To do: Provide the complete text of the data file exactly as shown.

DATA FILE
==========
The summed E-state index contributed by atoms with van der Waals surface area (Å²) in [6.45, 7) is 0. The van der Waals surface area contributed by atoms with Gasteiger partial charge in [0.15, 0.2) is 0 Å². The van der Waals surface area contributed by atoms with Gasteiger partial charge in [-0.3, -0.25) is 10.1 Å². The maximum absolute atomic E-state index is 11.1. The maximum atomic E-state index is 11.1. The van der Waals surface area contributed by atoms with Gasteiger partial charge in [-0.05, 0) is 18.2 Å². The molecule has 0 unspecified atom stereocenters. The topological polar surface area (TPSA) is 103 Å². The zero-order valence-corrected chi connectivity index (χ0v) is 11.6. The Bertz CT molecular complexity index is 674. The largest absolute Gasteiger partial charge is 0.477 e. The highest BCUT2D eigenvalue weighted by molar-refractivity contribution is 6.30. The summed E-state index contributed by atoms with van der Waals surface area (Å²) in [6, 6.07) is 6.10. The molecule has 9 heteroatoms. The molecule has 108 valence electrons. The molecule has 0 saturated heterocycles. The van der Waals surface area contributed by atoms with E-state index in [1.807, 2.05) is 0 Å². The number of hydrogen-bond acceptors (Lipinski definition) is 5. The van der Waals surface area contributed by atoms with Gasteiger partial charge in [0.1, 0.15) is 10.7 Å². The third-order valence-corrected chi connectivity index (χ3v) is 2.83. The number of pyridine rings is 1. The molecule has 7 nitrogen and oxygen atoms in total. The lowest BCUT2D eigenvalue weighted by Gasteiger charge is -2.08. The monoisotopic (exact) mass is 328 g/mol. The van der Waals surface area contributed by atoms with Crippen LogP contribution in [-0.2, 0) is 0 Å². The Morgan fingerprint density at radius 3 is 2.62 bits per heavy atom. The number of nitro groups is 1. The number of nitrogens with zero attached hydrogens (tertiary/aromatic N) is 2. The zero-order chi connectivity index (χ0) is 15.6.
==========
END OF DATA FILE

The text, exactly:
The summed E-state index contributed by atoms with van der Waals surface area (Å²) in [6.45, 7) is 0. The van der Waals surface area contributed by atoms with Gasteiger partial charge in [0.15, 0.2) is 0 Å². The van der Waals surface area contributed by atoms with Gasteiger partial charge in [-0.3, -0.25) is 10.1 Å². The maximum absolute atomic E-state index is 11.1. The maximum atomic E-state index is 11.1. The van der Waals surface area contributed by atoms with Gasteiger partial charge in [-0.05, 0) is 18.2 Å². The molecule has 0 unspecified atom stereocenters. The topological polar surface area (TPSA) is 103 Å². The zero-order valence-corrected chi connectivity index (χ0v) is 11.6. The Bertz CT molecular complexity index is 674. The largest absolute Gasteiger partial charge is 0.477 e. The highest BCUT2D eigenvalue weighted by molar-refractivity contribution is 6.30. The summed E-state index contributed by atoms with van der Waals surface area (Å²) in [6, 6.07) is 6.10. The molecule has 9 heteroatoms. The molecule has 108 valence electrons. The molecule has 0 saturated heterocycles. The van der Waals surface area contributed by atoms with E-state index in [1.807, 2.05) is 0 Å². The number of hydrogen-bond acceptors (Lipinski definition) is 5. The van der Waals surface area contributed by atoms with Gasteiger partial charge in [0.1, 0.15) is 10.7 Å². The third-order valence-corrected chi connectivity index (χ3v) is 2.83. The number of pyridine rings is 1. The molecule has 7 nitrogen and oxygen atoms in total. The lowest BCUT2D eigenvalue weighted by Gasteiger charge is -2.08. The monoisotopic (exact) mass is 328 g/mol. The van der Waals surface area contributed by atoms with Crippen LogP contribution in [-0.2, 0) is 0 Å². The Morgan fingerprint density at radius 3 is 2.62 bits per heavy atom. The number of nitro groups is 1. The number of nitrogens with zero attached hydrogens (tertiary/aromatic N) is 2. The zero-order chi connectivity index (χ0) is 15.6.